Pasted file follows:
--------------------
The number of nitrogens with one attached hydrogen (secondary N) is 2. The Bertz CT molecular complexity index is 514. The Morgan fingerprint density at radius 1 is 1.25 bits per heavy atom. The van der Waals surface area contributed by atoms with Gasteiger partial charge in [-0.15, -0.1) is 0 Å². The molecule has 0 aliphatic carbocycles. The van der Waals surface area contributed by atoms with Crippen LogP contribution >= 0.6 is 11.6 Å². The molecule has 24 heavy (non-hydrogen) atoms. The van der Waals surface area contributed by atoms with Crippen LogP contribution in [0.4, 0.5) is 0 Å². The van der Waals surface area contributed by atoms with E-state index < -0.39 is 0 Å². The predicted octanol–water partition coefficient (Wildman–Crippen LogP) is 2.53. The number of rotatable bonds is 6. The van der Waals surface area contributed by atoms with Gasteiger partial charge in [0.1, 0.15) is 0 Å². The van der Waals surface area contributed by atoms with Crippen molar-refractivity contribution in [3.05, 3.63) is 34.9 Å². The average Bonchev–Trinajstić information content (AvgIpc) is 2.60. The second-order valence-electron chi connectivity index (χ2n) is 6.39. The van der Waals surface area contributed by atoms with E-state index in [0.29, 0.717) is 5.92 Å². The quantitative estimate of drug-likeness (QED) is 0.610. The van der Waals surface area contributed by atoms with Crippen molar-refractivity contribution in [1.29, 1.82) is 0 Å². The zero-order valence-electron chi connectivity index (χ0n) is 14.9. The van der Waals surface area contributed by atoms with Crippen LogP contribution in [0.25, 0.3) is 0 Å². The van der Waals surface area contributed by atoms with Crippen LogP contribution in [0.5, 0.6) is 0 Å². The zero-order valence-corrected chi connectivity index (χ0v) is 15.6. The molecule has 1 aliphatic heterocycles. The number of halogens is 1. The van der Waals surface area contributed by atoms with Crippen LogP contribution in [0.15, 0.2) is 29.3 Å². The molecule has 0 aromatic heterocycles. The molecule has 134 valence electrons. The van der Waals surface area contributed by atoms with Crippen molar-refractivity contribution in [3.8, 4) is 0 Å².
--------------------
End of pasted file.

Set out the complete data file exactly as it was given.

The number of nitrogens with one attached hydrogen (secondary N) is 2. The Bertz CT molecular complexity index is 514. The Morgan fingerprint density at radius 1 is 1.25 bits per heavy atom. The van der Waals surface area contributed by atoms with Gasteiger partial charge in [-0.15, -0.1) is 0 Å². The molecule has 0 aliphatic carbocycles. The van der Waals surface area contributed by atoms with Crippen LogP contribution >= 0.6 is 11.6 Å². The molecule has 24 heavy (non-hydrogen) atoms. The van der Waals surface area contributed by atoms with Crippen LogP contribution in [0.4, 0.5) is 0 Å². The van der Waals surface area contributed by atoms with E-state index < -0.39 is 0 Å². The predicted octanol–water partition coefficient (Wildman–Crippen LogP) is 2.53. The number of rotatable bonds is 6. The van der Waals surface area contributed by atoms with Gasteiger partial charge in [0.1, 0.15) is 0 Å². The van der Waals surface area contributed by atoms with Crippen molar-refractivity contribution in [3.05, 3.63) is 34.9 Å². The average Bonchev–Trinajstić information content (AvgIpc) is 2.60. The second-order valence-electron chi connectivity index (χ2n) is 6.39. The van der Waals surface area contributed by atoms with E-state index in [0.29, 0.717) is 5.92 Å². The quantitative estimate of drug-likeness (QED) is 0.610. The van der Waals surface area contributed by atoms with Crippen molar-refractivity contribution in [1.29, 1.82) is 0 Å². The zero-order valence-electron chi connectivity index (χ0n) is 14.9. The van der Waals surface area contributed by atoms with Crippen LogP contribution in [0.25, 0.3) is 0 Å². The van der Waals surface area contributed by atoms with Crippen LogP contribution in [0.5, 0.6) is 0 Å². The zero-order valence-corrected chi connectivity index (χ0v) is 15.6. The molecule has 1 aliphatic heterocycles. The number of halogens is 1. The van der Waals surface area contributed by atoms with Crippen LogP contribution in [0.15, 0.2) is 29.3 Å². The molecule has 0 aromatic heterocycles. The molecule has 134 valence electrons. The van der Waals surface area contributed by atoms with Crippen molar-refractivity contribution in [3.8, 4) is 0 Å².